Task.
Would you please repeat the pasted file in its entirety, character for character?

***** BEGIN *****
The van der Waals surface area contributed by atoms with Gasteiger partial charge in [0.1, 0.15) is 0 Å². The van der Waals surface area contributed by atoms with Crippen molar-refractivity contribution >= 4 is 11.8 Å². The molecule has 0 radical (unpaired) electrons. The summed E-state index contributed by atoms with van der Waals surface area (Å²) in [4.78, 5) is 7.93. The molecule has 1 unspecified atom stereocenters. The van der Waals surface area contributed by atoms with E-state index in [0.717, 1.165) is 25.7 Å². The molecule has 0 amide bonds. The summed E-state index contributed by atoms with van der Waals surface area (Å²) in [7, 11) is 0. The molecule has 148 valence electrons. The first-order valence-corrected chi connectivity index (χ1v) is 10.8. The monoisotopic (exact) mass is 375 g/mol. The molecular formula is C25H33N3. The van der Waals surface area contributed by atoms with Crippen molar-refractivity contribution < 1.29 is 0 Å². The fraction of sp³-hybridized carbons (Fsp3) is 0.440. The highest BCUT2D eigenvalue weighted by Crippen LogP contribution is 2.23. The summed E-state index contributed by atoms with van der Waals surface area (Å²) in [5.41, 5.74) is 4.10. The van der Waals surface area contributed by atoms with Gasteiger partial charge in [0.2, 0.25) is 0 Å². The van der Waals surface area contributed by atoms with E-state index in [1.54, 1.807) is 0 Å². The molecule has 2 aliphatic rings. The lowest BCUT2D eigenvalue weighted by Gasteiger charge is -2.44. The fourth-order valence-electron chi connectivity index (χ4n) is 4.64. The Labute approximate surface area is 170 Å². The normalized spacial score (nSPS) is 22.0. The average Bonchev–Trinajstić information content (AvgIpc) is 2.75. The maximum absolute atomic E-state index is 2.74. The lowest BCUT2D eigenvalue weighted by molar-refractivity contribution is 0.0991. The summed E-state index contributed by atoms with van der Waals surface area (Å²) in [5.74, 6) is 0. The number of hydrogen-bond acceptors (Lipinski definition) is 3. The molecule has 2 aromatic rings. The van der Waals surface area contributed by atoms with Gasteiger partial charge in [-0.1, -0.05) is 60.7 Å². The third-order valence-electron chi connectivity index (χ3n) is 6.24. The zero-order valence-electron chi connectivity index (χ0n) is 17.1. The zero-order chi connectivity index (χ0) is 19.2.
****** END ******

The van der Waals surface area contributed by atoms with Gasteiger partial charge in [0.1, 0.15) is 0 Å². The van der Waals surface area contributed by atoms with Crippen molar-refractivity contribution >= 4 is 11.8 Å². The molecule has 0 radical (unpaired) electrons. The summed E-state index contributed by atoms with van der Waals surface area (Å²) in [4.78, 5) is 7.93. The molecule has 1 unspecified atom stereocenters. The van der Waals surface area contributed by atoms with E-state index in [0.717, 1.165) is 25.7 Å². The molecule has 0 amide bonds. The summed E-state index contributed by atoms with van der Waals surface area (Å²) in [7, 11) is 0. The molecule has 148 valence electrons. The first-order valence-corrected chi connectivity index (χ1v) is 10.8. The monoisotopic (exact) mass is 375 g/mol. The molecular formula is C25H33N3. The van der Waals surface area contributed by atoms with Crippen molar-refractivity contribution < 1.29 is 0 Å². The fraction of sp³-hybridized carbons (Fsp3) is 0.440. The highest BCUT2D eigenvalue weighted by Crippen LogP contribution is 2.23. The summed E-state index contributed by atoms with van der Waals surface area (Å²) in [5.41, 5.74) is 4.10. The van der Waals surface area contributed by atoms with Gasteiger partial charge in [0.2, 0.25) is 0 Å². The van der Waals surface area contributed by atoms with E-state index in [1.54, 1.807) is 0 Å². The molecule has 2 aliphatic rings. The lowest BCUT2D eigenvalue weighted by Gasteiger charge is -2.44. The fourth-order valence-electron chi connectivity index (χ4n) is 4.64. The Labute approximate surface area is 170 Å². The normalized spacial score (nSPS) is 22.0. The average Bonchev–Trinajstić information content (AvgIpc) is 2.75. The maximum absolute atomic E-state index is 2.74. The lowest BCUT2D eigenvalue weighted by molar-refractivity contribution is 0.0991. The summed E-state index contributed by atoms with van der Waals surface area (Å²) in [5.74, 6) is 0. The number of hydrogen-bond acceptors (Lipinski definition) is 3. The molecule has 2 aromatic rings. The van der Waals surface area contributed by atoms with Gasteiger partial charge in [-0.1, -0.05) is 60.7 Å². The third-order valence-electron chi connectivity index (χ3n) is 6.24. The zero-order valence-electron chi connectivity index (χ0n) is 17.1. The zero-order chi connectivity index (χ0) is 19.2.